Mr Collins Owusu Amankwah, Member of Parliament for Manhyia North has called for establishment of a body or an authority to regulate the activities of “Work and Pay” businessmen.

According to him, the circumstances of arrangements are shylock-like and milking most of the drivers involved in the transaction, adding that the plight of these drivers in this business is worrying and needed to be considered.

Mr Amankwah made the assertion when he presented a statement on the floor of Parliament on the plight of “Work and Pay” drivers in the country.

The “Work and Pay” is system or an arrangement under which drivers enter into agreement with the vehicle owner or dealer to pay a set amount each day, usually five to six days a week, ranging from GHC50 to GHC60 daily and after two to three years, the driver owns the car. Normally, the driver is responsible for all repairs and maintenance of the vehicle including taxes relating to the operation of the cars.

Mr Amankwah also appealed to the House to review the existing law on Hire Purchase Act 1972 (NRCD 292) to include the “Work and Pay” business.

He said these drivers pay between 48 to 50 percent interest per annum on the cost of the vehicle for this type of business.

He said the drivers are compelled to work beyond their abilities to make more sales in order to be able to pay the cost of acquisition.

Mr Amankwah also stated that the vehicles given to these drivers are second hand or used cars so after the three years of payment, the vehicles are often left in a deplorable condition.

He said when a driver for whatever reason is unable to make sales for three weeks the person loses the initial monies paid.

He said often, drivers who take loans from banks and other financial institutions have their cars impounded when they default in payment.

Mr Amankwah also called on the banking sector to introduce more creative and innovative long term auto financing products in order to reduce the plight of these hard working citizens.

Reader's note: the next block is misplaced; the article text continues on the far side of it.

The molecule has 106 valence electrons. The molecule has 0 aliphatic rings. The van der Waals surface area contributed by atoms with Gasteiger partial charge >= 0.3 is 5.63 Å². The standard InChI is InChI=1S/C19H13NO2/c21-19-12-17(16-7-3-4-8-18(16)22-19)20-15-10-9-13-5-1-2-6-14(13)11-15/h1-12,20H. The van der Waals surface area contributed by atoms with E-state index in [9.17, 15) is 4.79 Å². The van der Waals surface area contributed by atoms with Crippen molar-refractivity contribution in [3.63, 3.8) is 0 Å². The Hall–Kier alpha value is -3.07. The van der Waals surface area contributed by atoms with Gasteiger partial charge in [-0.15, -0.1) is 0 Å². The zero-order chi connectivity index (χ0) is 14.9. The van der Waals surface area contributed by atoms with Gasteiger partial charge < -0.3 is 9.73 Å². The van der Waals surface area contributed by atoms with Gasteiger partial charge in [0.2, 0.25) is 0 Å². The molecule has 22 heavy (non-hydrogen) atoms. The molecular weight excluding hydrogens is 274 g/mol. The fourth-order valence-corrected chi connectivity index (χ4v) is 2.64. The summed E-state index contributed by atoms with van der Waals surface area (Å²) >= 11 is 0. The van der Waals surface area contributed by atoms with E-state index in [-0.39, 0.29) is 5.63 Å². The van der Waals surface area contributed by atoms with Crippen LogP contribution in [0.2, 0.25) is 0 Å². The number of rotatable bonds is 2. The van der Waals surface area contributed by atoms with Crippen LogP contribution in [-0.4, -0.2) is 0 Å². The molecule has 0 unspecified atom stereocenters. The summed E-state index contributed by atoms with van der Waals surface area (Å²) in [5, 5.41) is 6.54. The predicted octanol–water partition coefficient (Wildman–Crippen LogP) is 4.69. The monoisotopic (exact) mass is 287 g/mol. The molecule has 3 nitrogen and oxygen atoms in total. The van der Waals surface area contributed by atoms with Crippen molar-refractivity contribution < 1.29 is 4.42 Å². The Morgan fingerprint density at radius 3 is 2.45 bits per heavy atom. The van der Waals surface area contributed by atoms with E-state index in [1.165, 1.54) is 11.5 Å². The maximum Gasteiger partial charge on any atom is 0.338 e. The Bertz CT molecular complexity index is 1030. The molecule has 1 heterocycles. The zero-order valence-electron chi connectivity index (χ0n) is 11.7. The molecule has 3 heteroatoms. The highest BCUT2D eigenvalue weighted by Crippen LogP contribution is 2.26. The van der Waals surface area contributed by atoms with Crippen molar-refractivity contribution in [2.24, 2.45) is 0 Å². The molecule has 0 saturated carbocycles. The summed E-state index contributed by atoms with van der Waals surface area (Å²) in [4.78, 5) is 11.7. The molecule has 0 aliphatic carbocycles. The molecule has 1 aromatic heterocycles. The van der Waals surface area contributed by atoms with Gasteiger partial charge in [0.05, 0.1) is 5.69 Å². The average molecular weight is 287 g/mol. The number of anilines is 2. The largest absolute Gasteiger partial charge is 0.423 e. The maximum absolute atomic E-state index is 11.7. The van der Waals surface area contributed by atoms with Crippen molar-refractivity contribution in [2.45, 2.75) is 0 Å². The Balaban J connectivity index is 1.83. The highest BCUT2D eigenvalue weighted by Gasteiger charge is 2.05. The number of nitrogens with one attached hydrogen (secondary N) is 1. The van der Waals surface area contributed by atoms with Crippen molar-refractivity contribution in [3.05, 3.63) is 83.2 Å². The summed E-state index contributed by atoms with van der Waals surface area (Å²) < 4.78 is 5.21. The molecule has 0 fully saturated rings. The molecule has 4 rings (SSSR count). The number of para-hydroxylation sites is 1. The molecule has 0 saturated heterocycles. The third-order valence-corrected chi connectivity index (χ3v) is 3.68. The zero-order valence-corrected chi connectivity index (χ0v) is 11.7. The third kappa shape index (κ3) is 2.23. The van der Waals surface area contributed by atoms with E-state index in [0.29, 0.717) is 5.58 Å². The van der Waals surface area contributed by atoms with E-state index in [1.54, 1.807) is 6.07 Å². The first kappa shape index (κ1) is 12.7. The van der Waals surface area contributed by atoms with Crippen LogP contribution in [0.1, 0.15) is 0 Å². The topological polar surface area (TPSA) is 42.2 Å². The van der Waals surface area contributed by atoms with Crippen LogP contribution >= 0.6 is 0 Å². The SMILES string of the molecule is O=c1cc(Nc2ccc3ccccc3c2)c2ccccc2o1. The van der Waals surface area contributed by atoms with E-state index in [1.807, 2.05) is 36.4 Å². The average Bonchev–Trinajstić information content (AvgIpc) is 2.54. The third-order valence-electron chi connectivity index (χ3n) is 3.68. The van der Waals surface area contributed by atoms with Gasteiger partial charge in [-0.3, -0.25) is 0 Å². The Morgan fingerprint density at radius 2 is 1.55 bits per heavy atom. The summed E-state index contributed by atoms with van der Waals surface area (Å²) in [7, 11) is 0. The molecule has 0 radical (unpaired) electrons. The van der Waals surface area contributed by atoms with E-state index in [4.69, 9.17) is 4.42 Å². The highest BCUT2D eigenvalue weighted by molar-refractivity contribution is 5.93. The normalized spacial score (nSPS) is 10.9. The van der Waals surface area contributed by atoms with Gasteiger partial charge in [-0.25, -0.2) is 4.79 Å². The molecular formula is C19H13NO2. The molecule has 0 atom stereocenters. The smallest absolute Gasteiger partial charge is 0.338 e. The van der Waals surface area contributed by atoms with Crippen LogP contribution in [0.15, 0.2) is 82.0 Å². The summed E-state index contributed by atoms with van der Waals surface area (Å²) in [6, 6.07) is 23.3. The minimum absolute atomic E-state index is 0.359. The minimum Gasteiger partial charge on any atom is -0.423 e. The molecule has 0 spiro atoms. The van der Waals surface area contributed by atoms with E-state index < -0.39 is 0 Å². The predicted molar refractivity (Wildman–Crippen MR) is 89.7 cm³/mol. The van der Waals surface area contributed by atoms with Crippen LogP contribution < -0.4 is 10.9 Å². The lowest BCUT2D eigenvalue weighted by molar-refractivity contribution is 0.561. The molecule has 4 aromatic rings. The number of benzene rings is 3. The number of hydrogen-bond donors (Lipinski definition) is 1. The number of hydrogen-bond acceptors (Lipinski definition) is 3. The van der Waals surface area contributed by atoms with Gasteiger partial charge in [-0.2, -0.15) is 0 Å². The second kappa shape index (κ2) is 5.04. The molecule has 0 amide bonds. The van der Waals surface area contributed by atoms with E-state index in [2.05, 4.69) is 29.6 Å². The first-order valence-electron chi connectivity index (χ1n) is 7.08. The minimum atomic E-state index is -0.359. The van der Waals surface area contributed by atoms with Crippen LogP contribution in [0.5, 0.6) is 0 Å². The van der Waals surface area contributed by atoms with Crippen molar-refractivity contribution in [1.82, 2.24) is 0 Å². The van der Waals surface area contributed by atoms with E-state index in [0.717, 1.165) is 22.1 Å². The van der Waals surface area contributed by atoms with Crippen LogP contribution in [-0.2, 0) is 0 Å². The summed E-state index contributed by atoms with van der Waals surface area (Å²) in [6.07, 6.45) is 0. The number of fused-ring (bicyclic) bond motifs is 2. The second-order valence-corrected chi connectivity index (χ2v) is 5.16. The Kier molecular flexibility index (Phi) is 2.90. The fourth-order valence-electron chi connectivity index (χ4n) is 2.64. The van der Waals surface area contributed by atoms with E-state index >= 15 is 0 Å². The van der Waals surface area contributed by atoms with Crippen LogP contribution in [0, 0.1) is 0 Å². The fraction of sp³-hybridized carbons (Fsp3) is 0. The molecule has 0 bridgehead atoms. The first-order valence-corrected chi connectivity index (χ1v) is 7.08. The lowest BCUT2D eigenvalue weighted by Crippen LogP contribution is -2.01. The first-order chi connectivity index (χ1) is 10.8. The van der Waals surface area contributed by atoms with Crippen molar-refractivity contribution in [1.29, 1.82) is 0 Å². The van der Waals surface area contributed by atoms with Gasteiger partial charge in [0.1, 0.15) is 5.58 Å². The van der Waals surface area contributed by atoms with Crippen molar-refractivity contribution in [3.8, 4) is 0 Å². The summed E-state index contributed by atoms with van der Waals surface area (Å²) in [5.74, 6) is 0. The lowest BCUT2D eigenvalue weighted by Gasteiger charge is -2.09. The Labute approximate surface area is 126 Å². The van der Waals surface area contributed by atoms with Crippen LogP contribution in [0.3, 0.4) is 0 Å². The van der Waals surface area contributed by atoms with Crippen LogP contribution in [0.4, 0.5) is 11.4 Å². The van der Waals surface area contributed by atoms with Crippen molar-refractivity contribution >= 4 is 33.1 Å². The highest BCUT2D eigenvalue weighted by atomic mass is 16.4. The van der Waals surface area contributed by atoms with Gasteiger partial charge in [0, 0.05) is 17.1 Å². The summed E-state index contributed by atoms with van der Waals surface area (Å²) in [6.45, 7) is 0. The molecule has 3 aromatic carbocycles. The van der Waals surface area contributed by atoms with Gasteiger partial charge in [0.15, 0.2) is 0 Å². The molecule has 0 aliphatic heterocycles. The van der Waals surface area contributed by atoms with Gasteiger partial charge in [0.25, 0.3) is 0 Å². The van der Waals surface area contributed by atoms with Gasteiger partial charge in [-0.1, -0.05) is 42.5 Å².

He stressed the need for the “Work and Pay” businessmen to be put under one structure where there would be proper organisation and coordination, building the capacity of the union to function appropriately.

He said the organisation should be empowered to coordinate initiatives pertaining to the business and also improve the terms and conditions of the business to benefit taxi drivers.

Mr Amankwah further stressed the need to institutionalised “Work and Pay” business to provide employment and generate revenue for the country, adding that this should be done under proper rules and regulation.

He said in accordance with the Borrowers and Lenders Acts 2008, the Bank of Ghana is required by law to promote public awareness of credit matters, through public education and dissemination of information.

He said to avoid the recurrence of the fate that befell the recent victims of microfinance scam such as DKM, GOD IS LOVE etc. it was important that the Bank of Ghana played its supervisory and enforcement role to the benefit of all citizens.

Mr Mathias Ntow, MP for Aowin in his contribution called on the Bank of Ghana to put in place measures to control the activities of “Work and Pay”.

Mr Vincent Sowah Odotei, MP for Dade Kotopon, in his contribution stressed the need to regulate this transaction to ensure that people who go for such arrangements were not exploited and cost to them were within the recommended cost.

He said the state must ensure that the rights of persons under such financial leasing conformed to the Bank of Ghana laws.

GNA